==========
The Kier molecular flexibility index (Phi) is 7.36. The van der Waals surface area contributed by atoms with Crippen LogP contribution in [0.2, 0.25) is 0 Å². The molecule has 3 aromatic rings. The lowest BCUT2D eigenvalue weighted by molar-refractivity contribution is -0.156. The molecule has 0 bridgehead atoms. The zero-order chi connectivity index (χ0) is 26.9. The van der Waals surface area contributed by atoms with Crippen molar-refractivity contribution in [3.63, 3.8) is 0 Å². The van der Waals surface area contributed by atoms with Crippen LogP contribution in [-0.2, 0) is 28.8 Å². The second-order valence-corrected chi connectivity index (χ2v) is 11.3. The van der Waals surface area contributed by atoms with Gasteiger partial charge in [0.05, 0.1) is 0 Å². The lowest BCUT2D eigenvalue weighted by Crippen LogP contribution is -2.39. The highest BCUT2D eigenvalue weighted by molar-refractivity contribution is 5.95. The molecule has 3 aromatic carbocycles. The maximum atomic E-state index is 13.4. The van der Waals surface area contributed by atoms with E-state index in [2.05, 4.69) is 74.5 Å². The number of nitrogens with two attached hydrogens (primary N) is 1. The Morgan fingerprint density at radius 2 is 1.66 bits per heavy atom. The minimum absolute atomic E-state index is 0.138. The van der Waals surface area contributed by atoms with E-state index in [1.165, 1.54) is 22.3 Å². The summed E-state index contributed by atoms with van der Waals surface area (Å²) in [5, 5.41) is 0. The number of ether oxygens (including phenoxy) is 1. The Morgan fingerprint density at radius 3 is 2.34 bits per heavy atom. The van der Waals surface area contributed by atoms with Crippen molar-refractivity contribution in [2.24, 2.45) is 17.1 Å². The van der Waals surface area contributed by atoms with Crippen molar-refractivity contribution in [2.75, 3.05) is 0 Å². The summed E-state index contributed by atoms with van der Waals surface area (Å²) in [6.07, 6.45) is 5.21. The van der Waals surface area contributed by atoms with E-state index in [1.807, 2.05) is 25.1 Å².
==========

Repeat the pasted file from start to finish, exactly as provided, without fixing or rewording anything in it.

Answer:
The Kier molecular flexibility index (Phi) is 7.36. The van der Waals surface area contributed by atoms with Crippen LogP contribution in [0.2, 0.25) is 0 Å². The molecule has 3 aromatic rings. The lowest BCUT2D eigenvalue weighted by molar-refractivity contribution is -0.156. The molecule has 0 bridgehead atoms. The zero-order chi connectivity index (χ0) is 26.9. The van der Waals surface area contributed by atoms with Crippen molar-refractivity contribution in [3.63, 3.8) is 0 Å². The van der Waals surface area contributed by atoms with Crippen LogP contribution in [-0.2, 0) is 28.8 Å². The second-order valence-corrected chi connectivity index (χ2v) is 11.3. The van der Waals surface area contributed by atoms with Gasteiger partial charge in [0.05, 0.1) is 0 Å². The lowest BCUT2D eigenvalue weighted by Crippen LogP contribution is -2.39. The highest BCUT2D eigenvalue weighted by molar-refractivity contribution is 5.95. The molecule has 3 aromatic carbocycles. The maximum atomic E-state index is 13.4. The van der Waals surface area contributed by atoms with E-state index in [2.05, 4.69) is 74.5 Å². The number of nitrogens with two attached hydrogens (primary N) is 1. The Morgan fingerprint density at radius 2 is 1.66 bits per heavy atom. The minimum absolute atomic E-state index is 0.138. The van der Waals surface area contributed by atoms with E-state index in [1.165, 1.54) is 22.3 Å². The summed E-state index contributed by atoms with van der Waals surface area (Å²) in [5, 5.41) is 0. The number of ether oxygens (including phenoxy) is 1. The Morgan fingerprint density at radius 3 is 2.34 bits per heavy atom. The van der Waals surface area contributed by atoms with Crippen molar-refractivity contribution in [2.24, 2.45) is 17.1 Å². The van der Waals surface area contributed by atoms with Crippen molar-refractivity contribution in [2.75, 3.05) is 0 Å². The summed E-state index contributed by atoms with van der Waals surface area (Å²) in [6.07, 6.45) is 5.21. The van der Waals surface area contributed by atoms with E-state index in [1.807, 2.05) is 25.1 Å².